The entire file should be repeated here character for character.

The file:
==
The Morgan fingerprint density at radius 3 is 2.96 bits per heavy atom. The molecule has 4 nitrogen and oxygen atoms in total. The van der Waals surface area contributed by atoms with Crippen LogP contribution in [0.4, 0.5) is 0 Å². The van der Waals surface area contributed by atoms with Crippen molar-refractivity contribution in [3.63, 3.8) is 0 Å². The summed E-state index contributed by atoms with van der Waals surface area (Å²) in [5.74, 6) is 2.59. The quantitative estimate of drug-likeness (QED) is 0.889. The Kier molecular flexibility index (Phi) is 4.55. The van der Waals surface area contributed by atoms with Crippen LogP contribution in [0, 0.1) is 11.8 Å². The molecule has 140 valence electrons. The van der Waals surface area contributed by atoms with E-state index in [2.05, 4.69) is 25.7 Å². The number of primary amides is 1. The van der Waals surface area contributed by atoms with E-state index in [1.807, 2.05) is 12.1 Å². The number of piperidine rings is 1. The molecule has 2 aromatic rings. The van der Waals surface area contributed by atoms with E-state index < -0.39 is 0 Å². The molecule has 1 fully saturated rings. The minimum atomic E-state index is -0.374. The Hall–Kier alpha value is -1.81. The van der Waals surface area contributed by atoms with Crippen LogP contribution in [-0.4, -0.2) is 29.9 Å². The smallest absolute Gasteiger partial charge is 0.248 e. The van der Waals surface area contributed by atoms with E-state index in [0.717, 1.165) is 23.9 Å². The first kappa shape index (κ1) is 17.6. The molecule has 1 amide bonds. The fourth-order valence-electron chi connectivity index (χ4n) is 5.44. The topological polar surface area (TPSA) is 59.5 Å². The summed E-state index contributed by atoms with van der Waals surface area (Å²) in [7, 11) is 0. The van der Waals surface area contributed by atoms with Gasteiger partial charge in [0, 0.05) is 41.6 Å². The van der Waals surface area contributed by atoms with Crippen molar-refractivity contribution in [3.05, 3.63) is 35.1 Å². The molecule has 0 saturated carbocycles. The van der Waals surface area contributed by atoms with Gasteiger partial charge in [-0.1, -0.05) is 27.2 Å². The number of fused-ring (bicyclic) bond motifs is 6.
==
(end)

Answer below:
The Morgan fingerprint density at radius 3 is 2.96 bits per heavy atom. The molecule has 4 nitrogen and oxygen atoms in total. The van der Waals surface area contributed by atoms with Crippen LogP contribution in [0.4, 0.5) is 0 Å². The van der Waals surface area contributed by atoms with Crippen molar-refractivity contribution in [3.63, 3.8) is 0 Å². The summed E-state index contributed by atoms with van der Waals surface area (Å²) in [5.74, 6) is 2.59. The quantitative estimate of drug-likeness (QED) is 0.889. The Kier molecular flexibility index (Phi) is 4.55. The van der Waals surface area contributed by atoms with Crippen LogP contribution in [0, 0.1) is 11.8 Å². The molecule has 140 valence electrons. The van der Waals surface area contributed by atoms with E-state index in [2.05, 4.69) is 25.7 Å². The number of primary amides is 1. The van der Waals surface area contributed by atoms with E-state index in [1.807, 2.05) is 12.1 Å². The number of piperidine rings is 1. The molecule has 2 aromatic rings. The van der Waals surface area contributed by atoms with E-state index < -0.39 is 0 Å². The molecule has 1 fully saturated rings. The minimum atomic E-state index is -0.374. The Hall–Kier alpha value is -1.81. The van der Waals surface area contributed by atoms with Crippen LogP contribution in [-0.4, -0.2) is 29.9 Å². The smallest absolute Gasteiger partial charge is 0.248 e. The van der Waals surface area contributed by atoms with E-state index in [0.717, 1.165) is 23.9 Å². The first kappa shape index (κ1) is 17.6. The molecule has 1 amide bonds. The fourth-order valence-electron chi connectivity index (χ4n) is 5.44. The topological polar surface area (TPSA) is 59.5 Å². The summed E-state index contributed by atoms with van der Waals surface area (Å²) in [7, 11) is 0. The van der Waals surface area contributed by atoms with Gasteiger partial charge in [0, 0.05) is 41.6 Å². The van der Waals surface area contributed by atoms with Crippen molar-refractivity contribution in [3.05, 3.63) is 35.1 Å². The molecule has 0 saturated carbocycles. The van der Waals surface area contributed by atoms with Gasteiger partial charge in [-0.1, -0.05) is 27.2 Å². The number of fused-ring (bicyclic) bond motifs is 6.